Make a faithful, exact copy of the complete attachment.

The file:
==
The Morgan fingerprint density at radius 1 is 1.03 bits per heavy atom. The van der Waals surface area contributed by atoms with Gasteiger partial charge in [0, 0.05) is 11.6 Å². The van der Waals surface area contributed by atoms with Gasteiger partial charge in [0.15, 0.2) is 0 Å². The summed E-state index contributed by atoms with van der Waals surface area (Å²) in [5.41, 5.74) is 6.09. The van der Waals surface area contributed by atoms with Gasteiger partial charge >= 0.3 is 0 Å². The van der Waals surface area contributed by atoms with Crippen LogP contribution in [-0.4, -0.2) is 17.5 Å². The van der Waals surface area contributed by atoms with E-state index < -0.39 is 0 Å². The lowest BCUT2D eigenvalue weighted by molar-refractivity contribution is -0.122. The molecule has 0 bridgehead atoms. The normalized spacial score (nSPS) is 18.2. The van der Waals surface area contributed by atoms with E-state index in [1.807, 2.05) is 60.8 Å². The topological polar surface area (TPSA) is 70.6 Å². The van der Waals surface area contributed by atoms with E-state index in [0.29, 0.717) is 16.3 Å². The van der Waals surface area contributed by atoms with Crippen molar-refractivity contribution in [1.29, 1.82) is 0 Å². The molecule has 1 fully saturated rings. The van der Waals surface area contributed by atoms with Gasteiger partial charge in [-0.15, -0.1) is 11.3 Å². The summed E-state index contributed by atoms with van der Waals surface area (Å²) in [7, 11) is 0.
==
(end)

The Morgan fingerprint density at radius 1 is 1.03 bits per heavy atom. The van der Waals surface area contributed by atoms with Gasteiger partial charge in [0, 0.05) is 11.6 Å². The van der Waals surface area contributed by atoms with Gasteiger partial charge in [0.15, 0.2) is 0 Å². The summed E-state index contributed by atoms with van der Waals surface area (Å²) in [5.41, 5.74) is 6.09. The van der Waals surface area contributed by atoms with Gasteiger partial charge >= 0.3 is 0 Å². The van der Waals surface area contributed by atoms with Crippen LogP contribution in [-0.4, -0.2) is 17.5 Å². The van der Waals surface area contributed by atoms with E-state index < -0.39 is 0 Å². The lowest BCUT2D eigenvalue weighted by molar-refractivity contribution is -0.122. The molecule has 0 bridgehead atoms. The normalized spacial score (nSPS) is 18.2. The van der Waals surface area contributed by atoms with E-state index in [1.807, 2.05) is 60.8 Å². The topological polar surface area (TPSA) is 70.6 Å². The van der Waals surface area contributed by atoms with E-state index in [0.29, 0.717) is 16.3 Å². The van der Waals surface area contributed by atoms with Crippen molar-refractivity contribution in [1.29, 1.82) is 0 Å². The molecule has 1 fully saturated rings. The van der Waals surface area contributed by atoms with Gasteiger partial charge in [-0.15, -0.1) is 11.3 Å². The summed E-state index contributed by atoms with van der Waals surface area (Å²) in [7, 11) is 0.